This study describes the development of feeding information for infants with CHD. From parent interviews, gaps identified focused on the introduction of complementary foods and uncertainty regarding the feeding journey beyond surgery.
Centenarians have survived into very late life, but whether they reach very old age in good health remains unclear. The purpose of this study was to compare the cardiovascular health status and cognitive functioning of centenarians in the United States with centenarians in Japan.
Design, Setting, and Participants:
This cross-national design compared centenarians from the United States and Japan. The sample of U.S. centenarians was recruited from the Georgia Centenarian Study and included 287 centenarians. The sample of Japanese centenarians was recruited from the Tokyo Centenarian Study and included 304 centenarians.
Cognitive functioning was assessed with a mental status questionnaire, and cardiovascular disease by a health history assessment, blood pressure, and selected blood parameters.
The results suggest that Tokyo centenarians had lower disease experiences and BMI values, when compared to Georgia centenarians, but blood pressure was higher among Japanese centenarians. Lower levels of hemoglobin in Japanese centenarians and higher levels of C-reactive protein in Georgia were also found. The positive association of hypertension and albumin levels with cognitive functioning and the negative association of stroke occurrence with cognitive functioning were replicated in both countries. Differential effects were obtained for heart problems, BMI, and C-reactive protein (with positive effects for Tokyo centenarians, except for C-reactive protein).
For extremely old individuals, some markers of cardiovascular disease are replicable across countries, whereas differential effects for cardiovascular health also need to be considered in cardiovascular health.
Pacific Island countries are experiencing a high burden of diet-related non-communicable diseases; and consumption of fat, sugar and salt are important modifiable risk factors contributing to this. The present study systematically reviewed and summarized available literature on dietary intakes of fat, sugar and salt in the Pacific Islands.
Electronic databases (PubMed, Scopus, ScienceDirect and GlobalHealth) were searched from 2005 to January 2018. Grey literature was also searched and key stakeholders were consulted for additional information. Study eligibility was assessed by two authors and quality was evaluated using a modified tool for assessing dietary intake studies.
Thirty-one studies were included, twenty-two contained information on fat, seventeen on sugar and fourteen on salt. Dietary assessment methods varied widely and six different outcome measures for fat, sugar and salt intake – absolute intake, household expenditure, percentage contribution to energy intake, sources, availability and dietary behaviours – were used. Absolute intake of fat ranged from 25·4 g/d in Solomon Islands to 98·9 g/d in Guam, while salt intake ranged from 5·6 g/d in Kiribati to 10·3 g/d in Fiji. Only Guam reported on absolute sugar intake (47·3 g/d). Peer-reviewed research studies used higher-quality dietary assessment methods, while reports from national surveys had better participation rates but mostly utilized indirect methods to quantify intake.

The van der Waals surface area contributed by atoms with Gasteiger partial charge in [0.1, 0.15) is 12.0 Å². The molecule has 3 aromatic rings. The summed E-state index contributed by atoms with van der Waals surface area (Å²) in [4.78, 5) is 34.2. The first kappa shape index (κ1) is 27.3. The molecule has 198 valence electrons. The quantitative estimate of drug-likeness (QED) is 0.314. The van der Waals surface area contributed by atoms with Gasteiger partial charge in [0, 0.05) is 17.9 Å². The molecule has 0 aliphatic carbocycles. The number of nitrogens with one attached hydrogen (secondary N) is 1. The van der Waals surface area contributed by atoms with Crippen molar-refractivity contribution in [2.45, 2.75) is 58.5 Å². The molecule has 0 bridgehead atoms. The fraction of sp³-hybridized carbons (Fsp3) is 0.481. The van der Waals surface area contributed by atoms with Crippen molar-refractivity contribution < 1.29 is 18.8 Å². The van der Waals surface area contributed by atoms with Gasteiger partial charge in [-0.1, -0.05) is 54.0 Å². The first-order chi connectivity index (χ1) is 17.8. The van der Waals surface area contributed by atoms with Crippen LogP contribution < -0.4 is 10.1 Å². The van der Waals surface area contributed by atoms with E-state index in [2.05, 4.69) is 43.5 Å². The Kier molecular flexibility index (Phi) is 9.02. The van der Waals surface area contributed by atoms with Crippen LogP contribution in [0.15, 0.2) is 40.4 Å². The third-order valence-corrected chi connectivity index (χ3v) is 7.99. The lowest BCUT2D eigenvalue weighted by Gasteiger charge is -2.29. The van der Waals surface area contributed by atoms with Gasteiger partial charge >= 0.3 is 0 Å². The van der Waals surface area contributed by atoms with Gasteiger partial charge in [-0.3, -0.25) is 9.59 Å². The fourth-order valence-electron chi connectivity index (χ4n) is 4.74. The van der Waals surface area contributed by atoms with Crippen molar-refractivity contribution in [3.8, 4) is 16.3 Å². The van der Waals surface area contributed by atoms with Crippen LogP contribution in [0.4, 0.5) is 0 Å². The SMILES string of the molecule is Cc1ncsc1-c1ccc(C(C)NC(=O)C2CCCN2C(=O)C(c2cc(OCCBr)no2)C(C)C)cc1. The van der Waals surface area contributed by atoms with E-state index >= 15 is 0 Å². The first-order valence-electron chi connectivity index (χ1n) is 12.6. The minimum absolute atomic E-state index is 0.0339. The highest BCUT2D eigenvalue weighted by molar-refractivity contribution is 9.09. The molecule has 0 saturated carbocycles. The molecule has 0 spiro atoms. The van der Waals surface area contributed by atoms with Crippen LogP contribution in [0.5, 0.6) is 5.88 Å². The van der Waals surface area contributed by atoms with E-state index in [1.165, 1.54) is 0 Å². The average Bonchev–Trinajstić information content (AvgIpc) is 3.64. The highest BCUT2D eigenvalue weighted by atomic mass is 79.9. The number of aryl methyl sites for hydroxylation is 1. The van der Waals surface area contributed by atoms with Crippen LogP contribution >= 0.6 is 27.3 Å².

Despite the established and growing crisis of diet-related diseases in the Pacific, there is inadequate evidence about what Pacific Islanders are eating. Pacific Island countries need nutrition monitoring systems to fully understand the changing diets of Pacific Islanders and inform effective policy interventions.
Interventions to reduce adolescents’ non-core food intake (i.e. foods high in fat and sugar) could target specific people or specific environments, but the relative importance of environmental contexts v. individual characteristics is unknown.
Data from 4d food diaries in the UK National Diet and Nutrition Survey (NDNS) 2008–2012 were analysed. NDNS food items were classified as ‘non-core’ based on fat and sugar cut-off points per 100g of food. Linear multilevel models investigated associations between ‘where’ (home, school, etc.) and ‘with whom’ (parents, friends, etc.) eating contexts and non-core food energy (kcal) per eating occasion (EO), adjusting for variables at the EO (e.g. time of day) and adolescent level (e.g. gender).
Adolescents (n 884) aged 11–18 years.
Only 11 % of variation in non-core energy intake was attributed to differences between adolescents. In adjusted models, non-core food intake was 151 % higher (ratio; 95 % CI) in EO at ‘Eateries’ (2·51; 2·14, 2·95) and 88 % higher at ‘School’ (1·88; 1·65, 2·13) compared with ‘Home’. EO with ‘Friends’ (1·16; CI 1·03, 1·31) and ‘Family & friends’ (1·21; 1·07, 1·37) contained 16–21 % more non-core food compared with eating ‘Alone’. At the individual level, total energy intake and BMI, but not social class, gender or age, were weakly associated with more non-core energy intake.